From the President
The on-campus living experience at OU
It is no coincidence that those universities historically recognized as among the greatest in the United States and Great Britain -- Yale, Harvard, Princeton, Stanford, Virginia, North Carolina, Cambridge and Oxford -- require freshmen to live on campus and strongly encourage upperclassmen to live on or close to campus.
It is also not a coincidence that the recent statewide commission on the future of the University of Texas found that one of the greatest deficiencies of that university is its failure to provide enough housing to allow freshmen to live on campus.
It's also not surprising that students who live on campus their freshman year have a substantially higher grade point averages and a 15 percent higher graduate rate than those who do not.
Of course, there should always be exceptions for health and financial reasons which allow freshmen to live at home with parents who live nearby.
If our goal, however, is to build a truly great university, having as many freshman as possible living on campus is critically important.
A great university is a true community where people of many different backgrounds and academic interest get to know each other and form bonds of friendship and mutual respect.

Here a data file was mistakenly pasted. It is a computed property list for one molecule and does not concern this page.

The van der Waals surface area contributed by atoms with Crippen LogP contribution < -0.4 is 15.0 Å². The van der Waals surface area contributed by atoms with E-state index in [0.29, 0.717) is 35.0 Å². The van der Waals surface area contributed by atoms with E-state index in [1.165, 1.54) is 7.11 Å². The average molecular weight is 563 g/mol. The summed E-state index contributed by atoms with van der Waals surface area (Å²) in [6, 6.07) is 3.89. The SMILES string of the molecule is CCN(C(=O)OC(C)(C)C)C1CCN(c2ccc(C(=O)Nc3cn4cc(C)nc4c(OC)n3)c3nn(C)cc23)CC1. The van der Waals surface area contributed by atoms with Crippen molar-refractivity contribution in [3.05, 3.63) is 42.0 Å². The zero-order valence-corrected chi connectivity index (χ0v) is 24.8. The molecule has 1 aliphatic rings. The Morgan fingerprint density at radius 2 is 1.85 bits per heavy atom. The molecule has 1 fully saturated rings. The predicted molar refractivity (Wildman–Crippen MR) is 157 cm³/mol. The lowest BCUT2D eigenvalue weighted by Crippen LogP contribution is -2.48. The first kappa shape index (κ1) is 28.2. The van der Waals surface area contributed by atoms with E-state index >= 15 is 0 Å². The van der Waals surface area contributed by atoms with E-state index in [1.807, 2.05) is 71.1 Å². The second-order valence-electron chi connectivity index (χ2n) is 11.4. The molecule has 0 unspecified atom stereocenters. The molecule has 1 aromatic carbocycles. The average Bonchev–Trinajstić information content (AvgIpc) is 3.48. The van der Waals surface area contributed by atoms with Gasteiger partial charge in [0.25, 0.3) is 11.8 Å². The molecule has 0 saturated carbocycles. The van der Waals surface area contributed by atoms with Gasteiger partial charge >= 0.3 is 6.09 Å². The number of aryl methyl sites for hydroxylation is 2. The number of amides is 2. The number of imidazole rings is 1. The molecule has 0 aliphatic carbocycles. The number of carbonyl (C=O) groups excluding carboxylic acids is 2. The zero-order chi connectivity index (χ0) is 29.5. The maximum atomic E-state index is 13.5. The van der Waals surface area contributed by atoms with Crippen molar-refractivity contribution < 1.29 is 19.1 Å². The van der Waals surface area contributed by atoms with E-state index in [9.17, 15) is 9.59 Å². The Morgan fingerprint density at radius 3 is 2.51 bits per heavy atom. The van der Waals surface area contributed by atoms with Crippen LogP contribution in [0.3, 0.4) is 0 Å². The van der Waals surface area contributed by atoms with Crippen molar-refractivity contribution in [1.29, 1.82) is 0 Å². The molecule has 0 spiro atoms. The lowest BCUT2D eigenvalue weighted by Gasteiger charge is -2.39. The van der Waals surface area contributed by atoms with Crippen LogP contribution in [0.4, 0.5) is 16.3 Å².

We do not grow personally and intellectually if we only live together with people we already know who come from the same cultural background and geographical area as ourselves.
Learning is not confined to the classroom or laboratory. We also learn from our peers. One of OU's greatest assests is the number of outstanding students from across the United States and from around the world who are enrolled here. Living together in close proximity during the freshman year helps form important and lasting bonds.
In addition, as one of the few public universities with faculty families living in residence halls, OU helps promote lasting intergenerational friendships. Faculty-in-Residence professors often invite colleagues into our residence halls to extend intellectual stimulation through informal "bull sessions."
--David L. Boren, President of the University of Oklahoma